Growing up, I never saw a day when my mother was sick. She seemed the personification of vigor even during her six pregnancies. One of us would pop out, and she’d be back on her feet smiling (only a son—maybe a husband—would describe birth as “pop out”).
My mother is now 92, and her days of perfect health are history. Five years ago she began to experience AFib attacks where her heart rate would peg and then rest at 170. Two years ago she got shingles (it was so bad I immediately got a shingles vaccine), and her memory is slipping (but not as much as she thinks).
For the last five years, I’ve taken my mother to her regular doctor, to the cardiologist, to Urgent Care, and to the hospital. Almost every time, a nurse would turn to my mother and, in an unnatural voice, an octave too high, croon, “And how are we today?”
I used to look around for a three-year-old child, but they meant my mom. I wanted to say, “This old lady is smart as a whip; she can still beat any scholar in a theological or philosophical debate. She taught in a one room schoolhouse in Montana, chopping wood for heat, and she got a master’s in social work before your own mother was a twinkle in your grandfather’s eye.”
Visit after visit, nurses and technicians treated my mother like an infant. I wanted to shout, “She’s a smart, mature, grown woman.” But I kept quiet.
Last fall I went to my doctor for a checkup. The nurse came out, and in a high falsetto voice, she sweetly smiled, “And how are we today?” I looked around for my mom, but the nurse meant me.
I don’t know when it happened. I learned to ride a bike, I graduated from University, I got married, I gained a few pounds (okay, quite a few pounds), and then a nurse treated me like a halfwit. I never saw it coming. Whatever happened to my wise golden sunset years?
Sure, some high points in my life were in the past. I peaked at trumpet in high school, I probably crested in physical strength around twenty-seven, and my career maxed out around age fifty (when I promptly quit and began Beliefs of the Heart).
But having individual talents reach their zenith is very different than finding my whole life plummeting downhill. Although, I did have my very best round of golf last year, one over par (maybe I should check out the Senior’s Tour).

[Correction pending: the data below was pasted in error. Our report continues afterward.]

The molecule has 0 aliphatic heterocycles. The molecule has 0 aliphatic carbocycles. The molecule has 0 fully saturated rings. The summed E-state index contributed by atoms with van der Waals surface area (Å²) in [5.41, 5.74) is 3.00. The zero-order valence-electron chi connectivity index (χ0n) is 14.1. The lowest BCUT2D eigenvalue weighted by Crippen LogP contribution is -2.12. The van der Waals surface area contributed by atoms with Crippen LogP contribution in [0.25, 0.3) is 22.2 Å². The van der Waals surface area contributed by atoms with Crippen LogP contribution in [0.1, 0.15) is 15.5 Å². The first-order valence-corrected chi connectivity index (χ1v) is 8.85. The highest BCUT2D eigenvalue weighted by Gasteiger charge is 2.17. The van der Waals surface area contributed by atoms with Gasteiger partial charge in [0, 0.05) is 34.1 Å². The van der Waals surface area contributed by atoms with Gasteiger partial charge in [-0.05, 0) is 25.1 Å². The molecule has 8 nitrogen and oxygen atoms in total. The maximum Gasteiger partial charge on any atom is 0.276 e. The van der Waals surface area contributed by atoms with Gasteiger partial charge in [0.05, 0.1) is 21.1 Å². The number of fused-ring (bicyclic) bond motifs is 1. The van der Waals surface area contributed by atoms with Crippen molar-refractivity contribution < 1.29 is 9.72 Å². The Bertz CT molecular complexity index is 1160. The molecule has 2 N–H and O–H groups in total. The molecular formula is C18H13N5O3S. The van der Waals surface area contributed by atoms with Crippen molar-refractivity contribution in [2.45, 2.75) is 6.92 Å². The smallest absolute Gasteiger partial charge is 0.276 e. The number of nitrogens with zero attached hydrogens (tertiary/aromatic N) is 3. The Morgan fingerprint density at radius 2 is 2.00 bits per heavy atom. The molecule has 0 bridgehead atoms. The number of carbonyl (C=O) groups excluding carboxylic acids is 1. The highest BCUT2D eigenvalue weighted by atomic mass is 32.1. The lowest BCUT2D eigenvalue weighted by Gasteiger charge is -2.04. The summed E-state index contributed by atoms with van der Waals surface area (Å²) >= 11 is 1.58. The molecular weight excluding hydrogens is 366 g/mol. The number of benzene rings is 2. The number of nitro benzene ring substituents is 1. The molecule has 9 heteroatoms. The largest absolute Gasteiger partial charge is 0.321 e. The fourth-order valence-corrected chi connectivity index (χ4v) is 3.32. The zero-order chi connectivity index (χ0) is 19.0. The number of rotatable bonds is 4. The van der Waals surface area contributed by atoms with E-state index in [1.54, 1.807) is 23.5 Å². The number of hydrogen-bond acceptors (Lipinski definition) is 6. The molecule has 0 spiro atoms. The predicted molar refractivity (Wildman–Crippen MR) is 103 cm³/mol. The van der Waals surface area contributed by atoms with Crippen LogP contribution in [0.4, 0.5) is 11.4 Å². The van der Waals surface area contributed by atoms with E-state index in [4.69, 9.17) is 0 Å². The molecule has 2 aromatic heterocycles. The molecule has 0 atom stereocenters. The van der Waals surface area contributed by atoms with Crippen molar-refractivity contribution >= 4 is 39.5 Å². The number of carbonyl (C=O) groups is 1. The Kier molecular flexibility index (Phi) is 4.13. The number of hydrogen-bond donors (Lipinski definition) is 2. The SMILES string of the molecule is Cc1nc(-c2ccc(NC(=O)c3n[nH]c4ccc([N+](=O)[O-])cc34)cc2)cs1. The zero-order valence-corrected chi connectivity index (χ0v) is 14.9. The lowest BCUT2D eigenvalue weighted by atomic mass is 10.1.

And it’s strange. I feel I have more to offer now than ever before. I used to accept every opportunity to speak: at conferences, seminars, church, youth groups, and retreats. Now I don’t have the energy to accept them all. I’m too tired. Yet I think what I have to say is wiser.
My Worst Cup of Coffee Ever
Last January, the Springs Church in Colorado asked me to do a Hearing God retreat. The retreat was Friday night and Saturday, and I was asked to give the sermon on Sunday (it begins about 48 minutes in). I woke up early, made myself a pot of coffee, poured it into my travel thermos, and sipped it as I reviewed my sermon notes.
When I got up to refill my mug, I realized that when I made that coffee pot, I had forgotten to put in the coffee grounds. I had just drunk a tumbler full of hot water. And I hadn’t even noticed. Maybe I am getting slower of wit.
Two weeks ago, my brother Pete took me out for my birthday. (May 27, in case any of you feel the need to remind me next year, because I’ll probably forget.) I told him how the nurse treated me last fall with her sickly sweet, “And how are we today?” I asked him, “Am I really that old?”
Pete said to me, “That’s nothing!” Because he also took mom to the doctor a few times this past spring, and three different doctors during three different visits thought our 92-year-old mother … was his wife.
Misery really does love company. His story was the best birthday present this budding geriatric ever received.
P. S. Jesus stirs our hearts so we bring them to him; so we can grow in intimacy with him. So we can hear his voice.
To grow in that divine dialogue, please watch the video bel0w (Is that all there is?), and read, Hearing God in Conversation.
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